Reprinted from yesterday's late editions.

To open its third and final week at the Kennedy Center Opera House Tuesday night, the Stuggart Ballet unveiled its ambitious new production of "The Sleeping Beauty," premiered in its home city just last month. Tuesday night's performance thus represented the American premiere of the production, staged by Rosella Hightower after Bronislava Nijinska's earlier version and the traditional choerography of Marius Petipa.

The Stuttgart ballet is known for its excellence in "story ballets," and "Sleeping Beauty" is the model story ballet of the classical tradition. Nevertheless, the chemistry was not quite right Tuesday night, and although it is too early to appraise the staging on the basis of a single, not particularly propitious execution, it is clear there are problems.

To begin with, there's the basic question of whether the company, numbering about 60, really has the strength in ranks equal to the demands of a ballet that taxes the dancing resources of even the largest, most capable international troupes. There is no doubt of the Stuttgart's ability oto perform "Sleeping Beauty" in competent fashion, but that isn't the same as doing justice to the majestic and elation of the ballet, and its magnificient Tchaikovsky score.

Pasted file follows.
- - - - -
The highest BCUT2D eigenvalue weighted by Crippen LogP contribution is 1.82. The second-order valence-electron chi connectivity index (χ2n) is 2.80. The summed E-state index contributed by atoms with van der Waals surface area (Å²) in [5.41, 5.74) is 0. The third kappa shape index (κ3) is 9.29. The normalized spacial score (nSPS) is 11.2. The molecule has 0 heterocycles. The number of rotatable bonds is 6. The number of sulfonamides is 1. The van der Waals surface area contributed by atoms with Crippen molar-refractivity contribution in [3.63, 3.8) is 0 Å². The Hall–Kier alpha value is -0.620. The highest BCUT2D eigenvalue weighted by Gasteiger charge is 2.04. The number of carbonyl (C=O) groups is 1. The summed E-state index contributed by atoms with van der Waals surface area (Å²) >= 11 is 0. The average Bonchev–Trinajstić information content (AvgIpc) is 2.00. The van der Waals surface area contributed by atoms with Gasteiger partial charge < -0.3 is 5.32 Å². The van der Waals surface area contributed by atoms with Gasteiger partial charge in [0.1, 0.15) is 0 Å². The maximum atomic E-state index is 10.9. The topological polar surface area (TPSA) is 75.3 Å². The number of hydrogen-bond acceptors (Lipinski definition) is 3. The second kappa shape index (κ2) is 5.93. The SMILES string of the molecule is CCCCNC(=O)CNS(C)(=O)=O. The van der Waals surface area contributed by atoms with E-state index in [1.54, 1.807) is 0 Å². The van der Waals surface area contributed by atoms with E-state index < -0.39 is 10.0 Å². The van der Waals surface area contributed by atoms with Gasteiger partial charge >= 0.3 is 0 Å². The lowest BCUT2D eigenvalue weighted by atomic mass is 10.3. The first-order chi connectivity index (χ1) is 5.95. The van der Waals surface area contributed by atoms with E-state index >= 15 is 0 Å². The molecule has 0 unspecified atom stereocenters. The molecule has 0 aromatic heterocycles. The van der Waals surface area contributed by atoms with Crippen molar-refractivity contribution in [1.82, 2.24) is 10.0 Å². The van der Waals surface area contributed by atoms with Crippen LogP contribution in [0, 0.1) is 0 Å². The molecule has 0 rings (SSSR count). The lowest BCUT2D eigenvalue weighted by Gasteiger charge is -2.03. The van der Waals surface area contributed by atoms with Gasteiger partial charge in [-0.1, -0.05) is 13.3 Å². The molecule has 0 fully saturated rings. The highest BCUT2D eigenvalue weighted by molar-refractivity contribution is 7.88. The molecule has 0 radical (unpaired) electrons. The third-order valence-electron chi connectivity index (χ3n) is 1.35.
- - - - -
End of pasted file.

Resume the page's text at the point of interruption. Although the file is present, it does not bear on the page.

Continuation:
Tuesday night's evidence wasn't immensely encouraging. In Vladimir Klos, the performance had a Florimund of impressively noble demeanor and line, in not quite the heroic brilliance one might wish. As Aurora, however, Birgit Keil left quite a bit to be desired. As she's demonstrated on numerous occasions, she can be an inspired, intense dancer, in the Cranko repertoire and other modern hallets.

A few individual contributions stood out - most notably Eileen Brady's crisp, precise Primrose Fairy, and Richard Cragun's Bluebird, uneven but exciting. Otherwise, no one seemed really on top of their roles, technically or stylistically. Melinda Witham's Lilac Fairy was neat enough, but pallid, and lesser parts were, at best, respectably dispatched.